By: Don Tyler
For many feedlot owners and managers, employee management has enough challenges of its own, and managing managers takes the difficulty level up another notch. The individuals in your business that manage your people have tremendous influence on your entire company culture, level of teamwork, employee satisfaction ratings, accountability, motivation and every other metric of employee engagement.
There are three key areas to focus on when managing managers: Directing/Delegating; Motivation, and Development. Their ability in each of these areas is crucial to their success—and yours. Let’s look at them individually.
A manager that can’t direct and delegate effectively, is just another production employee—but with the authority to tell other people what to do. Directing and delegating are two skills that work hand-in-hand to effectively balance duties, create a sense of urgency, keep people moving forward, help people reach their potential, provide encouragement and hold people accountable for their actions. The person’s behavioral style has an effect on how they express these skills. Some will be more collaborative in the process, while others are more authoritarian with a tendency to push their people. Both styles can be effective so long as they are tactful, positive, and set clear expectations. Astute managers realize the difference in delegating to a person with a significant level of experience, compared to a person with limited experience, and adjust their strategy accordingly.
You can’t motivate someone, but you can create an environment where they can tap into their own natural motivation. That atmosphere must be one where they can do their best work, gain a sense of purpose, have a certain level of autonomy and believe that they belong to something worth-while. Some managers may naturally accomplish this by providing consistency, being positive, and knowing their people at an individual level. Others will do this by setting challenging goals, being enthusiastic and stimulating innovation. The majority of today’s employees are motivated by an environment that celebrates victories, provides flexibility and recognizes group achievement.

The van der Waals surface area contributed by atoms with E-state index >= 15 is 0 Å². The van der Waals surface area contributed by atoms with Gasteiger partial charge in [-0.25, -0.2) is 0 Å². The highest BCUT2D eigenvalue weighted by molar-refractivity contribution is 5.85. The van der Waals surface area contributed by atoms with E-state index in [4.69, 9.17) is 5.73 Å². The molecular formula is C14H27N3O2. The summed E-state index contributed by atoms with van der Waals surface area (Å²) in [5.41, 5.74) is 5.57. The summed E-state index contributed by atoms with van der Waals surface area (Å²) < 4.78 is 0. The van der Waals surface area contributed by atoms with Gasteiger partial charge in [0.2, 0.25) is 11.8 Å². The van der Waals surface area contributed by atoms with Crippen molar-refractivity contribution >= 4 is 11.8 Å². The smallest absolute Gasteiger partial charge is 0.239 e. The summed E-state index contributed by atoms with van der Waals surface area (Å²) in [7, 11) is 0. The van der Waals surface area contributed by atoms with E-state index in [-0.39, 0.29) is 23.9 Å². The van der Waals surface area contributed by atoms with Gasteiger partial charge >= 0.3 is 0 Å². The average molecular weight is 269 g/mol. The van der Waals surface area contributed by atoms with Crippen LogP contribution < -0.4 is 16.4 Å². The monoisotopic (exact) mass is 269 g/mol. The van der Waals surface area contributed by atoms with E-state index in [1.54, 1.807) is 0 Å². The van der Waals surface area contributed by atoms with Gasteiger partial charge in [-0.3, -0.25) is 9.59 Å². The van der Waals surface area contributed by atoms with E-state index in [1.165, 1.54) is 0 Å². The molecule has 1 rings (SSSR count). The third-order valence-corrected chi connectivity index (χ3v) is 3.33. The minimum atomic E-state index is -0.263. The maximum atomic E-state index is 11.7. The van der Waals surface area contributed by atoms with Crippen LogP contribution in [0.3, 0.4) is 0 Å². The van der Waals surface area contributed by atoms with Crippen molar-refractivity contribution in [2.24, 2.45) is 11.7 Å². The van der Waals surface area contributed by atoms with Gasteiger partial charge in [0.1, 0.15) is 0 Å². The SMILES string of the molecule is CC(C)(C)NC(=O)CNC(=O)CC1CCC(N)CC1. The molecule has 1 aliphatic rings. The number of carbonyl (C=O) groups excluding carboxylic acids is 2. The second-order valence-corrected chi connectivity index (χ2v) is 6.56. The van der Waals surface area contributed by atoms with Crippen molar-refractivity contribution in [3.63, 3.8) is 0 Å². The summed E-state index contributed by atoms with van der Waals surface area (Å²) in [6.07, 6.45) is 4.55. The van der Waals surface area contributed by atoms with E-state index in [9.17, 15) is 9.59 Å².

Managers develop employees by supporting their long-term personal and professional growth. It is accomplished by providing resources, environments and opportunities that capitalize on their potential. Recent research shows that focusing on developing their strengths is more effective than trying to fix all their weaknesses.
Some will develop their employees by challenging them to do better, encouraging them to think big, instilling confidence and inspiring them to take on ambitious projects. Others will focus more on creating reliable plans for development, listening to people’s concerns, providing tactful feedback, being patient and allowing them to develop at a comfortable pace.
How Managers See Their Boss
As a business owner or operations manager, the managers under you don’t just look under them in the organizational chart, they also look up. What do they see and how effective are they in working with you?
Key to managing managers is knowing their behavioral style, levels of experience and personal goals for development. The way that they want to direct, motivate and develop others is the same way they want you to develop them. You are great at reading cattle to maximize their potential! Use those same skills in reading your employees and your managers to maximize their potential as well.
There are some newly designed computerized tools available for accurately measuring a manager’s preferences and abilities in all these areas. Send an e-mail to firstname.lastname@example.org to learn more about these tools and how you can use them in your operation. Don Tyler is the owner of Tyler & Associates management coaching and President of Good Day’s Work safety training. For more information on these and other employee management topics, contact him at 765-490-0353 or email@example.com.